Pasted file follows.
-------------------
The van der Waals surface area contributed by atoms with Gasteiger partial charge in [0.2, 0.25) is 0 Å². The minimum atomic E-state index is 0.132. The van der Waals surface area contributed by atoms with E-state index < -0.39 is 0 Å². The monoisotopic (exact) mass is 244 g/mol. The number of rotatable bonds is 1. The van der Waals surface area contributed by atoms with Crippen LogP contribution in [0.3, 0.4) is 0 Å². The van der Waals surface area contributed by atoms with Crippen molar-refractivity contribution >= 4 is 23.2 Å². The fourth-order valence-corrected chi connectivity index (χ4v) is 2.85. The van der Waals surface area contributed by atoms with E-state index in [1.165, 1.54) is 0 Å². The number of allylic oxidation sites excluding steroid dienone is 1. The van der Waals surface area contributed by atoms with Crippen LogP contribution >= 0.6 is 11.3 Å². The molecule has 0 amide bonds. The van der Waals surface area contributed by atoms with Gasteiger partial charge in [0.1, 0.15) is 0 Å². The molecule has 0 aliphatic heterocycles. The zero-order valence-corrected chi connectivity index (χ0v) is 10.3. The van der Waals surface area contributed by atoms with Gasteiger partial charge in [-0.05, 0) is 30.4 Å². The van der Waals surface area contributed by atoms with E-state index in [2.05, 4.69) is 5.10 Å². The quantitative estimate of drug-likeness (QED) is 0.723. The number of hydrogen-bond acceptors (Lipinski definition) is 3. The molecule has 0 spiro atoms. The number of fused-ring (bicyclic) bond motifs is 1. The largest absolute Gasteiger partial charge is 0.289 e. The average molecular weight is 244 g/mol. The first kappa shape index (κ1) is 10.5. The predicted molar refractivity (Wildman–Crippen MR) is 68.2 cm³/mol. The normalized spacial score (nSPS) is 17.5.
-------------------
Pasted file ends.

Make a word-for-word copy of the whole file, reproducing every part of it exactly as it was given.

The van der Waals surface area contributed by atoms with Gasteiger partial charge in [0.2, 0.25) is 0 Å². The minimum atomic E-state index is 0.132. The van der Waals surface area contributed by atoms with E-state index < -0.39 is 0 Å². The monoisotopic (exact) mass is 244 g/mol. The number of rotatable bonds is 1. The van der Waals surface area contributed by atoms with Crippen LogP contribution in [0.3, 0.4) is 0 Å². The van der Waals surface area contributed by atoms with Crippen molar-refractivity contribution >= 4 is 23.2 Å². The fourth-order valence-corrected chi connectivity index (χ4v) is 2.85. The van der Waals surface area contributed by atoms with E-state index in [1.165, 1.54) is 0 Å². The number of allylic oxidation sites excluding steroid dienone is 1. The van der Waals surface area contributed by atoms with Crippen LogP contribution >= 0.6 is 11.3 Å². The molecule has 0 amide bonds. The van der Waals surface area contributed by atoms with Gasteiger partial charge in [0.1, 0.15) is 0 Å². The molecule has 0 aliphatic heterocycles. The zero-order valence-corrected chi connectivity index (χ0v) is 10.3. The van der Waals surface area contributed by atoms with Gasteiger partial charge in [-0.05, 0) is 30.4 Å². The van der Waals surface area contributed by atoms with E-state index in [2.05, 4.69) is 5.10 Å². The quantitative estimate of drug-likeness (QED) is 0.723. The number of hydrogen-bond acceptors (Lipinski definition) is 3. The molecule has 0 spiro atoms. The number of fused-ring (bicyclic) bond motifs is 1. The largest absolute Gasteiger partial charge is 0.289 e. The average molecular weight is 244 g/mol. The first kappa shape index (κ1) is 10.5. The predicted molar refractivity (Wildman–Crippen MR) is 68.2 cm³/mol. The normalized spacial score (nSPS) is 17.5.